How Many Fish?

Human Impacts—How Many Fish?

Summary: How many fish do humans harvest, and can we harvest as many as we can and still expect fish populations to remain stable over time? Through hands-on modeling activities, students explore issues of population ecology and stock management issues in the Pacific Northwest. All of the activities presented here lead to stewardship activities that are listed in the Finding a Balance topic guide.

Concepts to teach: Renewable and non-renewable resources, population ecology, fisheries management, sustainability

Goals: The ocean’s resources are vast but not unlimited. With the help of scientific research and modeling, fisheries managers make rules about fishing so that the industry will remain (or become) sustainable.

H.3S.1, H.3S.2, H.3S.3

Specific Objectives:

  1. Recognize that fish populations remain stable when life history characteristics, ecological relationships, and harvesting practices are in balance.
  2. Explain how technology changes success in fishing.
  3. Demonstrate how fisheries managers use scientific research, models, and math to determine how many fish can be harvested.

Activity Links and Resources:

  • From the Alaska Fisheries Science Center:
    • Population Estimation—This narrated learning module introduces the concept of population estimation and then provides five examples using different species to describe the various methods AFSC scientists use to estimate population sizes.
    • Fish Fetch—This activity helps students understand how to estimate population size from samples.
  • Use the NOAA Fisheries: Office of Science and Technology website to download actual data on fish caught from year to year. The site allows you to sort for a specific species such as “salmon, sockeye” and for a location, “Oregon.” Use the data for graphing, finding mean and median, comparing, and other math exercises.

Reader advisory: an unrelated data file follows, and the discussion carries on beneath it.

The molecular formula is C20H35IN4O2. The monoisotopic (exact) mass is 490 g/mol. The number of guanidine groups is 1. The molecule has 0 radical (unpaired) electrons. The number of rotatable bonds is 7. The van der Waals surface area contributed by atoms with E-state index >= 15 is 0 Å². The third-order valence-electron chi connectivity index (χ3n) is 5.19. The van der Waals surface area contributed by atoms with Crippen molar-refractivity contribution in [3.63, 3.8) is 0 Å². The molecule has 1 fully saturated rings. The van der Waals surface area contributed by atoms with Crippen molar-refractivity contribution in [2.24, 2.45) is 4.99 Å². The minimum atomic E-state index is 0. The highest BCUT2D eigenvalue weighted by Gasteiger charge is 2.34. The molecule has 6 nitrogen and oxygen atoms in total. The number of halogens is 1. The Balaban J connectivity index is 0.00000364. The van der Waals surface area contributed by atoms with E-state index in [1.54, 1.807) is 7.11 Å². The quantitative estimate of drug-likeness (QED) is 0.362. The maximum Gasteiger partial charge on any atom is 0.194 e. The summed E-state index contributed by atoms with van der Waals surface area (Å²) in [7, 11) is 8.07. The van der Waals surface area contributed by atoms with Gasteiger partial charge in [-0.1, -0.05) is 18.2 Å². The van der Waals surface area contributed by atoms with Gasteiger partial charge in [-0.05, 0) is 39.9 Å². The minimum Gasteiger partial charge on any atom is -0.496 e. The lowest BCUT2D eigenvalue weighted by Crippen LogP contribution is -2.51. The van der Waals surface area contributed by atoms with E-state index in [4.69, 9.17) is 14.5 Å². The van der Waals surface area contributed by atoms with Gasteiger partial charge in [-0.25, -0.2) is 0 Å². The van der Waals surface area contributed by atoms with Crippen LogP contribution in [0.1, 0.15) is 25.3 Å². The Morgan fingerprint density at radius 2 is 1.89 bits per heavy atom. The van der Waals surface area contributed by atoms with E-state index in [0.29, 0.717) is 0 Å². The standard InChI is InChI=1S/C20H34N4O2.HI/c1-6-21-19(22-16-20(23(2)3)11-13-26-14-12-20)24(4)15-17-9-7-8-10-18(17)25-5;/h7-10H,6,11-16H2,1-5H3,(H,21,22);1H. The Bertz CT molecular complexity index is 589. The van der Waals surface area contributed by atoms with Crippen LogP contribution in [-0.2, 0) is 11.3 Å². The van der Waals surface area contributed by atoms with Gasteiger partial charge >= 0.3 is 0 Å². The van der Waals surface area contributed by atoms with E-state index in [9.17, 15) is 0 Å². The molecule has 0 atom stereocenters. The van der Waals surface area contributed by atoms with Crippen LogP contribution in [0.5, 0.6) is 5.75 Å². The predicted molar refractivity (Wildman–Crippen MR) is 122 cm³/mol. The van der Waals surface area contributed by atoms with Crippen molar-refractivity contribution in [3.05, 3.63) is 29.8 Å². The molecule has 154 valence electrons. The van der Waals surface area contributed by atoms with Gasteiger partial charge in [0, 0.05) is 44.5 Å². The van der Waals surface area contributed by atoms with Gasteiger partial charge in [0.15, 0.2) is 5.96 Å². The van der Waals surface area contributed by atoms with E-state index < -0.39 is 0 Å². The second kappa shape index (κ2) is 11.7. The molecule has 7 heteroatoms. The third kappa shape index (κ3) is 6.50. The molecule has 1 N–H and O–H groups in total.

• NOAA Fisheries Northwest Regional Office School Curricula highlight how scientific evidence and stakeholder input help NOAA Fisheries policy makers and manager to decide on regulations and other actions to conserve and manage the resources for which the agency is responsible.
  • Population Dynamics – Selena Hepell, Associate Professor in Fisheries and Wildlife at OSU, developed these lesson plan for undergraduates.
    • Population Estimates—Students conduct a mark-recapture experiment, estimate population size using two different mark-recapture techniques (in both a closed and open system), and learn how to construct a histogram of population estimation data.
      Lab Printable | Answer Sheet
    • Trends—Learn some Excel basics, create graphs of population size through time, fit a trend line to the data, and determine if the trend is significant.
      Lab Printable | Answer Sheet
    • Logistic Model—In this lab, students explore the logistic equation, its behavior under stochastic conditions, and some basic harvest simulations. Includes Answer Sheet.
      Lab Printable | Answer Sheet
    • Potential Biological Removal (PBR) for Whales—Students calculate limits to the allowable human-caused mortality of cetaceans and pinnipeds. Lab Printable
  • Impacts of Invasive Species on marine species populations
    • Olympia Oyster—This library-research lesson from Ocean and Coastal Interdisciplinary Science (OACIS) focuses on the effect a non-native Pacific Oyster has on populations of Olympia Oyster in the Puget Sound region.


  • Assessment worksheets and other tools are included in the NOAA Fisheries curricula.